The Hubble Bubble
As an initial test, Caldwell and Stebbins focused on a universe model consisting of a simple, spherically symmetric void, which is also known as a “Hubble bubble.” This void universe resembles an open (low-density) universe embedded inside a flat (medium-density) universe. The size of the void depends on how gas is distributed throughout the universe. Basically, gas can exist in three zones – neutral, reflection, and Doppler – depending on its redshift. Depending on how these three zones overlap, the void can come in five sizes, from small to “superhorizon,” where the void encompasses the entire observable universe.
Using their CMB-distortion test, the researchers calculated that only the smaller void models could lead to the type of distortion associated with a violation of the Copernican principle. Then, by analyzing data for the CMB spectrum, they were able to rule out nearly all of these non-Copernican Hubble bubble void universes – meaning the Copernican principle passed this first test. However, Caldwell and Stebbins also noted that other models – such as those with a higher density or smaller radius – may still exist that evade this test.
The researchers added that this is not the first time that bits of the Copernican principle have been tested, but it is one of the first tests of the remaining radial inhomogeneity on very large scales. Caldwell explained that, in 1995, physicist Jeremy Goodman of Princeton proposed a similar test of spectral distortions. Goodman’s implementation resulted in a weaker constraint, or test, of the Copernican principle.
“This [large-scale testing] is not easy to do because, when we look far away, we are looking back in time, and it is difficult to say whether what we see is due to changes with time, which does not violate the Copernican principle, or changes with distance, which does,” Stebbins explained. “Thus, it is a hard question to answer, which is why it has not been done.”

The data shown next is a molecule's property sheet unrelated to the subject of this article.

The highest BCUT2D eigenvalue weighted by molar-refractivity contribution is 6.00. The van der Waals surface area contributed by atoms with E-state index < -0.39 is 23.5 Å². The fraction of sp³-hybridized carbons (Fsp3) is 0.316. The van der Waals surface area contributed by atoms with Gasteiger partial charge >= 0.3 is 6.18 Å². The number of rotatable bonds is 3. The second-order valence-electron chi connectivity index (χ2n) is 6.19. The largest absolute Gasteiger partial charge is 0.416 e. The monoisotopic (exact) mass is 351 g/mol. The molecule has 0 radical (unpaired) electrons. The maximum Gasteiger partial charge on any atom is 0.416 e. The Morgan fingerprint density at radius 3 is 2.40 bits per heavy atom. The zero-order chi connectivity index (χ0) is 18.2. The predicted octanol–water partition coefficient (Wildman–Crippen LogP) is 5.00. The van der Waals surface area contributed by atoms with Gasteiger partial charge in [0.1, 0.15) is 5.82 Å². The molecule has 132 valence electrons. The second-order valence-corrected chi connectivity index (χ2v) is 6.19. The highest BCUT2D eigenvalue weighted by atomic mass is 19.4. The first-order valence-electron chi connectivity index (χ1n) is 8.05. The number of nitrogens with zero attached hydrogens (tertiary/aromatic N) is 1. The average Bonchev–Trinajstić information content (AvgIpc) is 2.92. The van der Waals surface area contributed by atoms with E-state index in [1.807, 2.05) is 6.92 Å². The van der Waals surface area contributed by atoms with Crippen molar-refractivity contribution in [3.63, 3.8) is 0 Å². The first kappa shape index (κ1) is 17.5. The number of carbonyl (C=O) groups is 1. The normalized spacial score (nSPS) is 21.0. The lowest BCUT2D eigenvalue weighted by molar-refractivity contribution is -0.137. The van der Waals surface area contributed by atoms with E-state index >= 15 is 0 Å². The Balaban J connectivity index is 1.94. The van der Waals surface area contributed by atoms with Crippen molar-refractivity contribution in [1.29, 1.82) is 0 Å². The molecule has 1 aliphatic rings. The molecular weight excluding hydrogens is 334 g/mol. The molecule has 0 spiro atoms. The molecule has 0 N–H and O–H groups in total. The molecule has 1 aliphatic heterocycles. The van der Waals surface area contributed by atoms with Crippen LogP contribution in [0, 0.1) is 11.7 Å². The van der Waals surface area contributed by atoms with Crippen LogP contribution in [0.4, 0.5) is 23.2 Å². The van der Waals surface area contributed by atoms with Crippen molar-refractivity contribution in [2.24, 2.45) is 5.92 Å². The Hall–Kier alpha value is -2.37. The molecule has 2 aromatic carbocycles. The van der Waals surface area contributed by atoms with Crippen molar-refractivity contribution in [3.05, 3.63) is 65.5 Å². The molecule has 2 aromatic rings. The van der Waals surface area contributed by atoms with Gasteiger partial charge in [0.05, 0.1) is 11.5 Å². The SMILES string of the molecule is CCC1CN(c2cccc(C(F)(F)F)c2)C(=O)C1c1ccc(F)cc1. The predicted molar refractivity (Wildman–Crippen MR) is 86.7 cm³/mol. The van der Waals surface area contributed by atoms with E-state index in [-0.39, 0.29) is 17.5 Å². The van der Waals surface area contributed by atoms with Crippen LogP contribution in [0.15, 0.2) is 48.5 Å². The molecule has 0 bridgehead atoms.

In the future, the scientists plan to further pinpoint the CMB distortions that could be caused by a local non-Copernican structure, and also apply the test to other more general universe models. These tests should be useful in potentially ruling out alternative hypotheses for dark energy, as Caldwell explained. More fundamentally, the tests could either verify the foundation of centuries of astronomical work, or – and the chance is slim – suggest that the Copernican principle may not be as certain as we think.
“If our test of the Copernican principle were to fail, it would probably not be believed, and a variety of other observations would be required to test it,” Stebbins said. “If all these further tests confirmed the large void, then we would have to rethink our ideas about dark energy, or, namely, unthink them.
“I think the scientific community would not be too unhappy with the idea of a large under-dense region – it is not hard to think of ideas of how they might come to be, even in the context of a hot big bang model. What is hard to understand is why we would be so close to the center of one. No doubt someone would come up with an ‘anthropic’ argument for it – but I've thought a bit about that, and don't really think there is a salable anthropic explanation. (By the way, I don't think there is a salable intelligent design reason, either.) In the end, we might have to live with the Walter Cronkite explanation ‘... and that's the way it is .... ’”
More information: Caldwell, R. R. and Stebbins, A. “A Test of the Copernican Principle.” Physical Review Letters 100, 191302 (2008).